A blood test to detect which people with failing memories will go on to develop Alzheimer's disease has been developed by British scientists, who hope it may prove a breakthrough in the hunt for a cure.
The King's College London scientists, working with UK pharmaceutical firm Proteome Sciences, have published a study identifying a set of 10 proteins in the blood which can predict the onset of Alzheimer's in the next 12 months in people with memory problems with an accuracy of 87%. It could cost £100-£300 and be available within two years.
The new test is aimed at people with the kind of memory loss called mild cognitive impairment, 60% of whom will go on to develop dementia. Those are the people scientists now want to recruit into trials to prevent, or at least delay, the onset of Alzheimer's.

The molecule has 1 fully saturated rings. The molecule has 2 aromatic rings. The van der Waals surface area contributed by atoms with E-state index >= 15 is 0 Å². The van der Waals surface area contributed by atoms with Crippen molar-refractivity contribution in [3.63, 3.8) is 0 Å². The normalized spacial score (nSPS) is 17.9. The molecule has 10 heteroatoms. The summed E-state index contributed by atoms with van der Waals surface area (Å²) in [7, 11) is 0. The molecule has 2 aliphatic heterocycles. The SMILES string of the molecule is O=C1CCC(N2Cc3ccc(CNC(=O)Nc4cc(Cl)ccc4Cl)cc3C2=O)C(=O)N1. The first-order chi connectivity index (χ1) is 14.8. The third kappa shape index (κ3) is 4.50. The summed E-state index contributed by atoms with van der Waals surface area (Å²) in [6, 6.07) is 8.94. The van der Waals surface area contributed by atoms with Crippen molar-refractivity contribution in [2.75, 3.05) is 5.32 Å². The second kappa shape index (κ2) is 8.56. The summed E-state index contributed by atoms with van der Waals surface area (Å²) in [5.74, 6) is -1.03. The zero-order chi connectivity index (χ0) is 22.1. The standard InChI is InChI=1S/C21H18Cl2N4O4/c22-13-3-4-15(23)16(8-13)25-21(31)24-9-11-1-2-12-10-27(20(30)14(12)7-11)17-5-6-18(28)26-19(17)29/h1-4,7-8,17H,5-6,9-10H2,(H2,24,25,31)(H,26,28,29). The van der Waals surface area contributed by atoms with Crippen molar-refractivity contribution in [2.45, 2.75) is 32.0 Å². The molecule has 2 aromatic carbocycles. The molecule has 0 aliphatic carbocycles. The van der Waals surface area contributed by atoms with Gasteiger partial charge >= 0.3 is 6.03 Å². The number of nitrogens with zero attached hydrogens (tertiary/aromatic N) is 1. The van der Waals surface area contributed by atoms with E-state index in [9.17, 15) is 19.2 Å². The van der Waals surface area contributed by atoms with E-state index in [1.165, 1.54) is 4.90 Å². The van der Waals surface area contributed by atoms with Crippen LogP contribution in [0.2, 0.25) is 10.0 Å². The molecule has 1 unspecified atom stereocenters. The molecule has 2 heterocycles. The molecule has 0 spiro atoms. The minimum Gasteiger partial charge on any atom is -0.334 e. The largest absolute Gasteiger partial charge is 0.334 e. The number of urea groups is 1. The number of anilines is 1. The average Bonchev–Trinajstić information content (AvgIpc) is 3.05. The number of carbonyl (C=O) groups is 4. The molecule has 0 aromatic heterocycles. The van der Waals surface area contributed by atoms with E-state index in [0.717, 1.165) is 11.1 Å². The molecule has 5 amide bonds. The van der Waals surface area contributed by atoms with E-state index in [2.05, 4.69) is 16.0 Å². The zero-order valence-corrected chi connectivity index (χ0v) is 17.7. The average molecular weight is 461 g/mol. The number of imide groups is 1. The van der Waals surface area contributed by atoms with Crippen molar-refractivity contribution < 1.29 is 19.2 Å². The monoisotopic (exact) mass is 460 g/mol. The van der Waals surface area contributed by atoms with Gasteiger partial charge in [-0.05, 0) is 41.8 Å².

"Alzheimer's begins to affect the brain many years before patients are diagnosed with the disease," said Professor Simon Lovestone from King's College. "Many of our drug trials fail because by the time patients are given the drugs, the brain has already been too severely affected.
"A simple blood test could help us identify patients at a much earlier stage to take part in new trials and hopefully develop treatments which could prevent the progression of the disease."
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The Guardian: Blood test breakthrough in search for Alzheimer's cure